Video: How T-100 trainer jets would be manufactured in Alabama

Leonardo's successful M346 trainer jet is the model for the T-100 trainer it hopes to build in Alabama for the U.S. Air Force. [Photo Credit: Leonardo]

Curious about how global aerospace company Leonardo’s Alabama workforce would manufacture the U.S. Air Force’s next-generation trainer aircraft if it’s picked for the role?

Leonardo announced plans in March for an advanced manufacturing center in Tuskegee for its T-100 trainer jet, one of the contenders in an Air Force competition to replace its aging fleet of T-38 aircraft. In November, an Alabama delegation got a first-hand look at how Leonardo manufactures advanced training aircraft during a tour of a company factory in Italy.

A fast-paced video from Leonardo DRS shows how T-100s would be manufactured at the Alabama facility.

Greg Canfield, secretary of the Alabama Department of Commerce, led the delegation of state and Macon County officials who traveled to Leonardo’s aircraft manufacturing facility in Venegono Superiore in mid-November.

While there, the Alabama group received a briefing from Leonardo executives who said preparations for the Tuskegee manufacturing center are on track.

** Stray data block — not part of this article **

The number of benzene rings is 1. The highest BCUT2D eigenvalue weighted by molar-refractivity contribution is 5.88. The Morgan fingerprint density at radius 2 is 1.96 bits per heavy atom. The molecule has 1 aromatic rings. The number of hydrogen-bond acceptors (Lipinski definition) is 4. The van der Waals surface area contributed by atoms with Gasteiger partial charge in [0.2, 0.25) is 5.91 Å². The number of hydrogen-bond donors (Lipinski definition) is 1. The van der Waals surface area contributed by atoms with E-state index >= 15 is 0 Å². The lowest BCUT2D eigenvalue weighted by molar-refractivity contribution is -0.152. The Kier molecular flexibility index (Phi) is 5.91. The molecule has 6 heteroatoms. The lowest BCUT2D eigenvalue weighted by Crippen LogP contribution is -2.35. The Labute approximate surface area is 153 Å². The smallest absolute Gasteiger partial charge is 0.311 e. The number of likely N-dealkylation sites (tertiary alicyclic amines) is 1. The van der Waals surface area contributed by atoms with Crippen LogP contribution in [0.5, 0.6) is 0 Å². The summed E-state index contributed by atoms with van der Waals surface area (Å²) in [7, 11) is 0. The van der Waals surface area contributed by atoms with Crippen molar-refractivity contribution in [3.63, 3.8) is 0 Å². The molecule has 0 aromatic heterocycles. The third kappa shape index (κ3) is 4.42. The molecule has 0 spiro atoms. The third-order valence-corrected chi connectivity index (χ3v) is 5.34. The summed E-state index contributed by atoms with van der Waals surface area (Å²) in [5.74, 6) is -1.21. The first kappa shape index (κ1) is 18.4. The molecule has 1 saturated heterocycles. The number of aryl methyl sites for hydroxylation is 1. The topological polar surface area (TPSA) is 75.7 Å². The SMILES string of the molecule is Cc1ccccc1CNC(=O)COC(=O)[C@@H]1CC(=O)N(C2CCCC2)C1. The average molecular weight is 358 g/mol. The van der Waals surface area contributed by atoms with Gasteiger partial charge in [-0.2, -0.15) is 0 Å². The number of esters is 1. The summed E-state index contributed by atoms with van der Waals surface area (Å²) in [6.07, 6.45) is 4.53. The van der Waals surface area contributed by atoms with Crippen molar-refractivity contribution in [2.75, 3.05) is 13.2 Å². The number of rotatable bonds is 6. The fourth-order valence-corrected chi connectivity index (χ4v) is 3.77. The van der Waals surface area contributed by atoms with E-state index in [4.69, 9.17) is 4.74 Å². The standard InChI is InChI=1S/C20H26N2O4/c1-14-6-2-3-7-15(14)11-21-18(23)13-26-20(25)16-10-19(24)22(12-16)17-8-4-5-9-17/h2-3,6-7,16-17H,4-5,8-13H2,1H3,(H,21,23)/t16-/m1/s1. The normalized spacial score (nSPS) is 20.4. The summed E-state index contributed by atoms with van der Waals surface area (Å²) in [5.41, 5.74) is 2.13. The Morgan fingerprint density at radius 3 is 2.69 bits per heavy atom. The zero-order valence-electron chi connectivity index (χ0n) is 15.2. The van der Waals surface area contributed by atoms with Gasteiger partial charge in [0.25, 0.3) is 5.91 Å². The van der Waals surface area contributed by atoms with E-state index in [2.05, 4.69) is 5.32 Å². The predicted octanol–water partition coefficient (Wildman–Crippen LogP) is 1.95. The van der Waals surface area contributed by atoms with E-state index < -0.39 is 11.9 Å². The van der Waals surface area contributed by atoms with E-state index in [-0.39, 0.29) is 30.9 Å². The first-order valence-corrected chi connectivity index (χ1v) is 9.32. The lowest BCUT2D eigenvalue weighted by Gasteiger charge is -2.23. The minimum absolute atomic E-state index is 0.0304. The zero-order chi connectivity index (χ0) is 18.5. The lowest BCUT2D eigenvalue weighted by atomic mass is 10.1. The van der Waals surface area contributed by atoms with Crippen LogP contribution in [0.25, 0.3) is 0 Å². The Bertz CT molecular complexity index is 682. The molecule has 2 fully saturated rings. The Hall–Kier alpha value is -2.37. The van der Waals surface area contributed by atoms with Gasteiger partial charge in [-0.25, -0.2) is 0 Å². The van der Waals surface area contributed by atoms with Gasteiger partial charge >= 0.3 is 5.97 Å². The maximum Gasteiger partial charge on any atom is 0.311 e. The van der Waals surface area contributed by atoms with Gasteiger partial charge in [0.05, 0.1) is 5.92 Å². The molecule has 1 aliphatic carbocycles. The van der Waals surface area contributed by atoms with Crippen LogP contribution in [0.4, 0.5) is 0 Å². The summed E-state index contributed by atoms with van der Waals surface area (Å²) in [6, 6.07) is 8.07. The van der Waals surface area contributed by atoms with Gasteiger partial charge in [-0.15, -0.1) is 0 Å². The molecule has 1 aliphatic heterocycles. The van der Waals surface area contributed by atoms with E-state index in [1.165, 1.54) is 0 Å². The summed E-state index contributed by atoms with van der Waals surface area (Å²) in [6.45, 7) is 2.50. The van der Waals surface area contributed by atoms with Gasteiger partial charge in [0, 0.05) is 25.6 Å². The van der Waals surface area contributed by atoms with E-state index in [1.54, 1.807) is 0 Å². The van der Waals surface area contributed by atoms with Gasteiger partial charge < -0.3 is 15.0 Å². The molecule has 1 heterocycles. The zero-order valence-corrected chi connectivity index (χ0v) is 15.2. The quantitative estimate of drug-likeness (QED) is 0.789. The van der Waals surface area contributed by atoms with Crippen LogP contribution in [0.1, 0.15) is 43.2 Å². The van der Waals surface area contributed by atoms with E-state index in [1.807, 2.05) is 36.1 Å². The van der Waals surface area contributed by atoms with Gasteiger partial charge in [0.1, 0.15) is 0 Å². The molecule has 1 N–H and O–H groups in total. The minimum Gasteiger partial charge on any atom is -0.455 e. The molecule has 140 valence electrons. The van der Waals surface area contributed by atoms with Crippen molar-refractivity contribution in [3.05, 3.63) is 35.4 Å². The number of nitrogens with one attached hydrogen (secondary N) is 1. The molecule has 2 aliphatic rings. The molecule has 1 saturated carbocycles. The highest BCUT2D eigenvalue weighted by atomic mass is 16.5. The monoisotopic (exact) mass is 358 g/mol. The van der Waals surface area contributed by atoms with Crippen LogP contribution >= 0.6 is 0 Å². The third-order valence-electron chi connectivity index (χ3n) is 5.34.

Canfield said the aircraft factory would have a massive economic impact on Macon County and the surrounding area.

“The T-100 factory would create an anchor for a new aviation manufacturing industry in Tuskegee with high-paying jobs and tremendous long-term growth prospects,” he said.

“It’s not an exaggeration to say the Leonardo facility would create new opportunities for citizens and businesses in Macon County that would change the trajectory of the entire region.”

Historic location

Leonardo’s manufacturing center would be built at Moton Field, where the celebrated Tuskegee Airmen fighter pilots trained during World War II.

Leonardo’s twin-engine M-346 aircraft is already being used to train pilots to fly next-generation fighter aircraft. The T-100 is based on the proven M-346, which has been selected for a training role by Italy, Israel, Singapore and Poland.

Leonardo said its project in Tuskegee calls for the creation of 750 full-time jobs.

An Air Force decision on the trainer jet competition is expected next spring.

This story originally appeared on the Alabama Department of Commerce’s Made in Alabama website.

Republished with permission from the Alabama NewsCenter.